In New Jersey, buying a co-op or a condo goes something like this: Your realtor takes you to see your dream home. You put in an offer—along with a bunch of other people. After a ferocious bidding war, your offer is finally accepted. You submit a bunch of very personal documents (in the case of a co-op at least) and settle in for the interminable wait while all that paperwork is reviewed by what seems like a small army of attorneys.
As part of this process, you may or may not choose to have your home inspected. While home inspections are very common in single-family homes and sometimes conducted in suburban condos, they aren’t as typical in co-op apartments.
Once you move into your new place, you expect that you and your family will live happily ever after. Until, that is, you find out that your dream home is filled with invisible hazards that can make you and your loved ones very sick.
While some hazards—things like crumbling masonry, cracked sidewalks and deteriorating windows—are visible even to an untrained eye, other dangers are not so obvious. A few are entirely invisible to the eye and they have no smell or taste, but they are still deadly.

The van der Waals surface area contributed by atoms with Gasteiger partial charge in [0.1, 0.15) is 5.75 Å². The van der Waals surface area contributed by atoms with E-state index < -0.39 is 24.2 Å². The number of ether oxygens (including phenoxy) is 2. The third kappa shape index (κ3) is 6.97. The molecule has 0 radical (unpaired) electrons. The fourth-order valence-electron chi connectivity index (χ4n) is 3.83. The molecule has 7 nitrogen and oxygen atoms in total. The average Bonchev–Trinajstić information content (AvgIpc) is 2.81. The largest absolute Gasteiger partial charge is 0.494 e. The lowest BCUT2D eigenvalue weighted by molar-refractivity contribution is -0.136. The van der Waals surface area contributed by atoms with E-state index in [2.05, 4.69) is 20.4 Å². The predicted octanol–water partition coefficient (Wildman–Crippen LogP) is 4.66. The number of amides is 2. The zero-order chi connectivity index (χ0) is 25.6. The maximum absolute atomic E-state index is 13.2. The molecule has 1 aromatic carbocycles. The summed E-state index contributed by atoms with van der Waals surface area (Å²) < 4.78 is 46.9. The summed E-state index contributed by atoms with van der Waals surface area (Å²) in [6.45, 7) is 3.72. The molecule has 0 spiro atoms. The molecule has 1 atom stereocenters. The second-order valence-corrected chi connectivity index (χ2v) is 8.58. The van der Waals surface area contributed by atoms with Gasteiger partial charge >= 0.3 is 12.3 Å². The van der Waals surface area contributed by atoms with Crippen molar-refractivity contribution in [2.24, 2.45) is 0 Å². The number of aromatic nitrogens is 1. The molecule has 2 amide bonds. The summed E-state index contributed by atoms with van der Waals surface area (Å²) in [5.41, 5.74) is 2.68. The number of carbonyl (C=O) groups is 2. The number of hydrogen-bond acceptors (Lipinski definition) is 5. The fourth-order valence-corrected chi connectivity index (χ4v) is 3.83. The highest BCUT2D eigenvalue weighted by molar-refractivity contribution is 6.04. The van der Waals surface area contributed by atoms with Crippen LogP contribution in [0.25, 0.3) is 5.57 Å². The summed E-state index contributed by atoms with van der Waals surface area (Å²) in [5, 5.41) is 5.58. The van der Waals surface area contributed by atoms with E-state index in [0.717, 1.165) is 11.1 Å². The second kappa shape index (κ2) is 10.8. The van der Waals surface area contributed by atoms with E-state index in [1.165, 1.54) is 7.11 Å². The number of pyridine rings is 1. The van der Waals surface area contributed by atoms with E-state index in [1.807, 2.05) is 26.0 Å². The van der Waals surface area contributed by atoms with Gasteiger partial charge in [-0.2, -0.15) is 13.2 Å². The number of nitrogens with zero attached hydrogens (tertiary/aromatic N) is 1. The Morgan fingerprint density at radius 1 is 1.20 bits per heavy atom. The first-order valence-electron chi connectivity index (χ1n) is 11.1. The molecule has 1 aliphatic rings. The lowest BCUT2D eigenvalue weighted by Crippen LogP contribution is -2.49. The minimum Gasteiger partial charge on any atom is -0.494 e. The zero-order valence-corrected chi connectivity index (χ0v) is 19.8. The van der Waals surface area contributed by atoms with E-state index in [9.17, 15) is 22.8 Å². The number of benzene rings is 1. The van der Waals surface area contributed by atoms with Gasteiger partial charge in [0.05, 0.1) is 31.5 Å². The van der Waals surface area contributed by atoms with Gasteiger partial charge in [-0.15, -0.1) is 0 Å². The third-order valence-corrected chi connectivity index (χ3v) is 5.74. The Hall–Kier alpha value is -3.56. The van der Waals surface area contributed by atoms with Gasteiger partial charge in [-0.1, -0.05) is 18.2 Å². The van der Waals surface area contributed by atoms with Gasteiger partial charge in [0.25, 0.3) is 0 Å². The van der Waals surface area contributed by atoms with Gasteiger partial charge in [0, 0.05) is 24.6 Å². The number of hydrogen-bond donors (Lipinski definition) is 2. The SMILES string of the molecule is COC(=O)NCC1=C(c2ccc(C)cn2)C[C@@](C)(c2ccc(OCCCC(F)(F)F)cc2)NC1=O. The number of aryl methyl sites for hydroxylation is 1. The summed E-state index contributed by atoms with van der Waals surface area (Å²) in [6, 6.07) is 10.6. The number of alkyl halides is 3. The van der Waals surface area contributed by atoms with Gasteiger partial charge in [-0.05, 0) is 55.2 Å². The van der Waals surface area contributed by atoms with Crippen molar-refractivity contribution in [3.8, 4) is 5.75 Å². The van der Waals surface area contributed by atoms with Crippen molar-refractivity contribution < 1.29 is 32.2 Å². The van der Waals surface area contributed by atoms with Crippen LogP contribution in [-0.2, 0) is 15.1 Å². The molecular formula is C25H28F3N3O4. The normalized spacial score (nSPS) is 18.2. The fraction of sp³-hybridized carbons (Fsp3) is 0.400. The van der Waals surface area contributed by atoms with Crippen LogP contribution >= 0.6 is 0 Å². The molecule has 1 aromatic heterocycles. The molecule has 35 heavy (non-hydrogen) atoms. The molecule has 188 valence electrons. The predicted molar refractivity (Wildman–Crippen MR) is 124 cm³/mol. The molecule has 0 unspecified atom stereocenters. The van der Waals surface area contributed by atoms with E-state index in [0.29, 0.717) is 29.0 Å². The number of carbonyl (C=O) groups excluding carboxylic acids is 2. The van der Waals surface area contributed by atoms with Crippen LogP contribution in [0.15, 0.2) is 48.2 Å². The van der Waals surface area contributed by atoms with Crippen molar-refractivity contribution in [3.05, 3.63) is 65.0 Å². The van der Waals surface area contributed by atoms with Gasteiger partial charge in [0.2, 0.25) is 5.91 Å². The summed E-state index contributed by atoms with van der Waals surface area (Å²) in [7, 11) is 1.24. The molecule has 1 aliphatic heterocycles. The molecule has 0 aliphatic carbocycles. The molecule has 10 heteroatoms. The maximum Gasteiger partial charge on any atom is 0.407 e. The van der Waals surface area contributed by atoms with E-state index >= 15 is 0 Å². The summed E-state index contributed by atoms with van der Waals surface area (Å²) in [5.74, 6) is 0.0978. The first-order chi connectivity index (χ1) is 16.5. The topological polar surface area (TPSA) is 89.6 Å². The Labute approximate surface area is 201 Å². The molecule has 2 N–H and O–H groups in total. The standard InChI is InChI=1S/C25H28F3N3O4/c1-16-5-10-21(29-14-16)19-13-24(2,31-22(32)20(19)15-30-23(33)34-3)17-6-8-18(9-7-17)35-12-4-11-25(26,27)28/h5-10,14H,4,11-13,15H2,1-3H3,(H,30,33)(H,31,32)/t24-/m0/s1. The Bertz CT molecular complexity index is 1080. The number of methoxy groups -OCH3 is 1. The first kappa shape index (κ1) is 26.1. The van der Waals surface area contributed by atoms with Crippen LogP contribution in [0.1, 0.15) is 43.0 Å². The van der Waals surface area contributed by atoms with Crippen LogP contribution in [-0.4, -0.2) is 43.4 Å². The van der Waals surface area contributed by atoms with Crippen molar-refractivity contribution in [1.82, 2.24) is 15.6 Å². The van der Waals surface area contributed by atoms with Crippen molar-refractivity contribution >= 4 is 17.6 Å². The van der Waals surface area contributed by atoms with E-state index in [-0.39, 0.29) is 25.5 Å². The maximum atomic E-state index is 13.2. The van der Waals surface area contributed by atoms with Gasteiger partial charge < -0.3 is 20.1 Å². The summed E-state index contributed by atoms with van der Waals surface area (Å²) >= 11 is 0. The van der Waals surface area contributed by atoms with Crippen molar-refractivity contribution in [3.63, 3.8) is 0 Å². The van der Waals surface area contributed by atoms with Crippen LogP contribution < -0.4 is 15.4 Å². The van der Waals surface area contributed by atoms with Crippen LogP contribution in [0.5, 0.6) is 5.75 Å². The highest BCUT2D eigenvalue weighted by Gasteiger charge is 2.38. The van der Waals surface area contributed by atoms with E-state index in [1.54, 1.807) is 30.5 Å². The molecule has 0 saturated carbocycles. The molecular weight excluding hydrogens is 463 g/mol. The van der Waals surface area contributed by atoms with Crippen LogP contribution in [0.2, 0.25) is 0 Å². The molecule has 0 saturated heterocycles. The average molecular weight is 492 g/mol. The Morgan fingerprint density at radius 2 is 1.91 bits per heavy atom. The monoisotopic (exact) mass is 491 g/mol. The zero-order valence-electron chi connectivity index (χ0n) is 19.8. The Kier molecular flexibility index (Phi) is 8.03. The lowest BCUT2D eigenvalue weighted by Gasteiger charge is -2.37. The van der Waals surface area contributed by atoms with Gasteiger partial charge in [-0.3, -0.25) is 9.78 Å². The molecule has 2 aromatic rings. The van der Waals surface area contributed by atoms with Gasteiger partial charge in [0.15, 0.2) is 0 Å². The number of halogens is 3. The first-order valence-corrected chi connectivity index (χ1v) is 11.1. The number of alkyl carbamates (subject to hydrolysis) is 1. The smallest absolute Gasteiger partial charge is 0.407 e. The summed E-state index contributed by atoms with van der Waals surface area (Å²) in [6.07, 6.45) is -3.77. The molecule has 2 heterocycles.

Substances like lead, carbon monoxide, radon and formaldehyde can permeate a building or unit without anyone knowing until it’s too late, and the result can be tragic. According to the U.S. Environmental Protection Agency (EPA), “Lead has long been recognized as a harmful environmental pollutant. There are many ways in which humans are exposed to lead: through air, drinking water, food, contaminated soil, deteriorating paint, and dust. Airborne lead enters the body when an individual breathes or swallows lead particles or dust once it has settled.”
And that's where it does its damage, say the experts. According to the EPA, “Lead affects practically all systems within the body. At high levels it can cause convulsions, coma, and even death. Lower levels of lead can adversely affect the brain, central nervous system, blood cells and kidneys. The effects of lead exposure on fetuses and young children can be severe. They include delays in physical and mental development, lower IQ levels, shortened attention spans and increased behavioral problems. Children may have higher exposures since they are more likely to get lead dust on their hands and then put their fingers or other lead-contaminated objects into their mouths.”